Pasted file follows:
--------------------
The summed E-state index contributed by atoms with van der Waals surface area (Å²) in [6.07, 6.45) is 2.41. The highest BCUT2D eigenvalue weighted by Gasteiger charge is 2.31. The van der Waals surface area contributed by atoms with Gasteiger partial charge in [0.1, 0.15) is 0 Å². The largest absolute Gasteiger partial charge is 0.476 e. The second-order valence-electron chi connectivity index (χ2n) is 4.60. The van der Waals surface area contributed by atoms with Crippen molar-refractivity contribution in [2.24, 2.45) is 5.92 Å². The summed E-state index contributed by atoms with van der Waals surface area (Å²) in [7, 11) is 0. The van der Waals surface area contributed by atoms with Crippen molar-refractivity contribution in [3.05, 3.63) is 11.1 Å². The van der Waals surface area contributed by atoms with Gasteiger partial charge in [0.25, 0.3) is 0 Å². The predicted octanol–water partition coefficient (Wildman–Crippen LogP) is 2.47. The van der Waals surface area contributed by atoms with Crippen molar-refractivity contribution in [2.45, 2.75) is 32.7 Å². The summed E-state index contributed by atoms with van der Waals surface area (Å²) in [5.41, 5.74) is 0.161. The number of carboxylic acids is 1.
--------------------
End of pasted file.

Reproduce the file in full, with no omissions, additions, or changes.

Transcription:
The summed E-state index contributed by atoms with van der Waals surface area (Å²) in [6.07, 6.45) is 2.41. The highest BCUT2D eigenvalue weighted by Gasteiger charge is 2.31. The van der Waals surface area contributed by atoms with Gasteiger partial charge in [0.1, 0.15) is 0 Å². The largest absolute Gasteiger partial charge is 0.476 e. The second-order valence-electron chi connectivity index (χ2n) is 4.60. The van der Waals surface area contributed by atoms with Crippen molar-refractivity contribution in [2.24, 2.45) is 5.92 Å². The summed E-state index contributed by atoms with van der Waals surface area (Å²) in [7, 11) is 0. The van der Waals surface area contributed by atoms with Crippen molar-refractivity contribution in [3.05, 3.63) is 11.1 Å². The van der Waals surface area contributed by atoms with Gasteiger partial charge in [0.25, 0.3) is 0 Å². The predicted octanol–water partition coefficient (Wildman–Crippen LogP) is 2.47. The van der Waals surface area contributed by atoms with Crippen molar-refractivity contribution in [2.45, 2.75) is 32.7 Å². The summed E-state index contributed by atoms with van der Waals surface area (Å²) in [5.41, 5.74) is 0.161. The number of carboxylic acids is 1.